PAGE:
Patents are a legal game. But, Kodak just changed it. Details after the jump.
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The intellectual property hustle used to be so simple: purer, even. Patent holders extracted licensing fees, lump-sum settlements or cross-licensing agreements from nonholders, who paid up to avoid messy lawsuits or injunctions. It was a drag for almost everyone involved, but the stakes were comparatively small. Now, multibillion-dollar portfolio sales have put blood in the water, attracting an entirely different kind of shark.

We’ve already seen this play out once with Motorola. It’s easy to forget now that just a few weeks before Google stepped in to buy the company, investor Carl Icahn publicly and privately urged Motorola to sell off its patents, either for cash or by (again) splitting up the company.

This put both Motorola and Google in an awkward spot: If Motorola couldn’t find a buyer, the company could be torn apart; if Google didn’t step in, they risked losing another patent bidding war. In the end, Motorola was able to negotiate a premium price, and Icahn now stands to pocket millions of dollars.

Now we have the formula. It’s playing out with RIM, which is getting pressure to sell, license or spin off its patent portfolio. Never mind that RIM’s intellectual property, or IP, might not actually be as intrinsically valuable as Nortel’s, Novell’s or Motorola’s.

Right now, it looks like a seller’s market. Because nobody seems to be kicking the tires to see exactly what they’re buying, the conventional wisdom is to sell. Like Motorola a few weeks ago, RIM is in a tough spot, so this pressure is hard to resist. If RIM were to publicly announce that it wasn’t for sale, its already-weakened stock, temporarily buoyant from acquisition rumors, would fall to the ground.

It’s even harder for Kodak, which really does have a substantial patent portfolio and is in an even weaker market position. On Wednesday, Bloomberg ran an analyst-driven story titled “Kodak Worth Five Times More in Breakup With $3 Billion Patents“:

“Kodak is the lowest hanging fruit out there.… [Its patents] could go for a huge number and nobody’s talking about it.” – Chris Marlett, MDB Capital
Kodak “missed the boat with the transition to digital, but they do have some valuable assets…. This whole patent area has become really hot.” – Walter Todd, Greenwood Capital
“You cannot go to market today with a mobile device that doesn’t have the ability to capture an image and transport it…. If you were to be an acquirer of [Kodak’s patent on this process], think about what your leverage may be against those other manufacturers out there using the Android.” – Mark Kaufman, Rafferty
Kodak’s stock jumped 16 percent overnight, fueled by rumors of a Motorola-style takeover or patent sell-off.

A company that’s lost billions of dollars over the decade, sporting a market cap of less than $700 million, begins to look like a much better buy if you think it’s sitting on $3 billion in assets. It looks even better if you think it might win a billion-dollar infringement suit against Apple and RIM, which has been dragging out in the International Trade Commission for years but may finally be decided soon.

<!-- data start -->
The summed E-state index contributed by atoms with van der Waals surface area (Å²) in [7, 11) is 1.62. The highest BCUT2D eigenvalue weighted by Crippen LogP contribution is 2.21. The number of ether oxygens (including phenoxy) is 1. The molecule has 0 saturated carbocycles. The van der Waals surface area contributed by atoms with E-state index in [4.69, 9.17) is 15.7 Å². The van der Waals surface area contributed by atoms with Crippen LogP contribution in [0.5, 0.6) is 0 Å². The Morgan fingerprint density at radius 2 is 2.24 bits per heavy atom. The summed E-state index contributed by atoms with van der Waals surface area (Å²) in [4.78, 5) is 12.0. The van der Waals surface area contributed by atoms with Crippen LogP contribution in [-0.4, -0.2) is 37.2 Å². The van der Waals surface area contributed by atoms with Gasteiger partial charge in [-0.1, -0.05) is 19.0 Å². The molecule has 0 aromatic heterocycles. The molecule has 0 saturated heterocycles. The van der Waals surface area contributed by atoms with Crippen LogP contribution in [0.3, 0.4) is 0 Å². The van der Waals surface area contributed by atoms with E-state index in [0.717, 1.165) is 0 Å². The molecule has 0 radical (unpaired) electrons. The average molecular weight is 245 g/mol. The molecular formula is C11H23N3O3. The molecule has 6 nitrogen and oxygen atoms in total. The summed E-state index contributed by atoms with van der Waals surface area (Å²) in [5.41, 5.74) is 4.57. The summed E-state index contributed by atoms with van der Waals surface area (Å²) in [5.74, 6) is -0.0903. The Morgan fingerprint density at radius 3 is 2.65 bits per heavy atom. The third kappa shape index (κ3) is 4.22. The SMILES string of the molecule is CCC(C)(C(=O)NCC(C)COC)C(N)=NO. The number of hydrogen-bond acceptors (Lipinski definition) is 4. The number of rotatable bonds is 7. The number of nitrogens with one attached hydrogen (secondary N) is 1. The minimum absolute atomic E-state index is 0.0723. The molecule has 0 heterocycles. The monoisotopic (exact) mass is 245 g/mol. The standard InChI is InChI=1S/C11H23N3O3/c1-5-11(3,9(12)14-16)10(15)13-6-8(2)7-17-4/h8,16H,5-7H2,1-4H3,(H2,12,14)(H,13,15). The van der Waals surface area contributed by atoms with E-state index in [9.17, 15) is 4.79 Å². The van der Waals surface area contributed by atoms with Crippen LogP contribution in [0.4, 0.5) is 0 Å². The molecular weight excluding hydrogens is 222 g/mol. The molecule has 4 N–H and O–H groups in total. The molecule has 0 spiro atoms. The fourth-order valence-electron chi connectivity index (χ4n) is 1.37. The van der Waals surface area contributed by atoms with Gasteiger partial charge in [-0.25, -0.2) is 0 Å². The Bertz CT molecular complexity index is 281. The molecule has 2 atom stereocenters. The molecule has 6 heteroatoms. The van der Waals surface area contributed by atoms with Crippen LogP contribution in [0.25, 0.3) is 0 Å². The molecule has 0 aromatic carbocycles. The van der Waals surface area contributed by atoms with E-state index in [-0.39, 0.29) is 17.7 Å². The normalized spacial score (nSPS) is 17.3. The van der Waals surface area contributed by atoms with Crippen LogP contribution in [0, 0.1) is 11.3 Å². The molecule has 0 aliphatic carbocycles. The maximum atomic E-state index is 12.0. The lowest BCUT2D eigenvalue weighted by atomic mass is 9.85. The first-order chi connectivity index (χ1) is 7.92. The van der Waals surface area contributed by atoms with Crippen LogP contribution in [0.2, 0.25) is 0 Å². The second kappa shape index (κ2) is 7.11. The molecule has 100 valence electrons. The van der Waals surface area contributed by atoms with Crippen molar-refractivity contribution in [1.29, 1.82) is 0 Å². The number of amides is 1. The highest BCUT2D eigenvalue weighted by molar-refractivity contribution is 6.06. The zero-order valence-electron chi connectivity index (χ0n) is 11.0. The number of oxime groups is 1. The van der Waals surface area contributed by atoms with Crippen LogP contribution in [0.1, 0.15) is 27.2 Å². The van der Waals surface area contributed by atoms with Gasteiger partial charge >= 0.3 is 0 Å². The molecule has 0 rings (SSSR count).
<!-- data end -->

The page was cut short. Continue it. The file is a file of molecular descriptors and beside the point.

Kodak doesn’t fit our usual picture of a patent troll. It more closely fits our picture of a company patent laws were designed to protect. It makes real products. Whether its current suits have any merit, Kodak’s labs really invented and improved a wide range of technologies we’ve all benefited from.

But its continued existence as a bona fide technology company hinges on its ability to turn its IP into profit one way or another. And if its management doesn’t use its portfolio to extract every conceivable dollar, a vocal sect of shareholders will insist that the company be turned over to someone who will.

Steve Lohr’s “A Bull Market in Tech Patents,” published Wednesday in The New York Times, begins by detailing the broader downside of the patent craze: billions of dollars to purchase or defend existing patents is money companies like Apple or Google don’t have to spend on new products or research.

But that money doesn’t simply evaporate. “It’s a transfer of wealth from innovators to bondholders and stockholders who have no motivation to innovate,” Harvard Business School economist Josh Lerner tells the NYT. “It’s disturbing.”

What we’re seeing is a new kind of patent troll: a class of activist investors, speculators and analysts who directly hold no patents themselves, but can use the perceived value of IP as leverage to influence a company’s decisions and move the needle on Wall Street.

From this point of view, the patent bubble has combined the merger and liquidation craze of the 1980s, the dot-com bubble of the late 1990s and the housing, mortgage security and derivatives bubble of the 2000s. Everyone is looking to swap paper: Nobody really knows what it’s worth.

(One rare point of relative sanity is the auction for InterDigital, where companies are balking at the inflated asking price, taking extra time to perform due diligence and carefully evaluating whether they can make good use of the patents on the table.)

Over time, the market will correct itself and price patents properly. Meanwhile, some people will most likely get very rich and many companies, including legends and giants, will most likely be destroyed or transformed beyond recognition.

This explains why you’re now reading about patents every day. A game that’s played out at the micro level is exploding into the macro consciousness, turning millions into billions. So, what’s happened a dozen different ways in M&A stories for years is happening now with IP.

Like Slim tells Cutty in The Wire, “the game is the same; it just got more fierce.”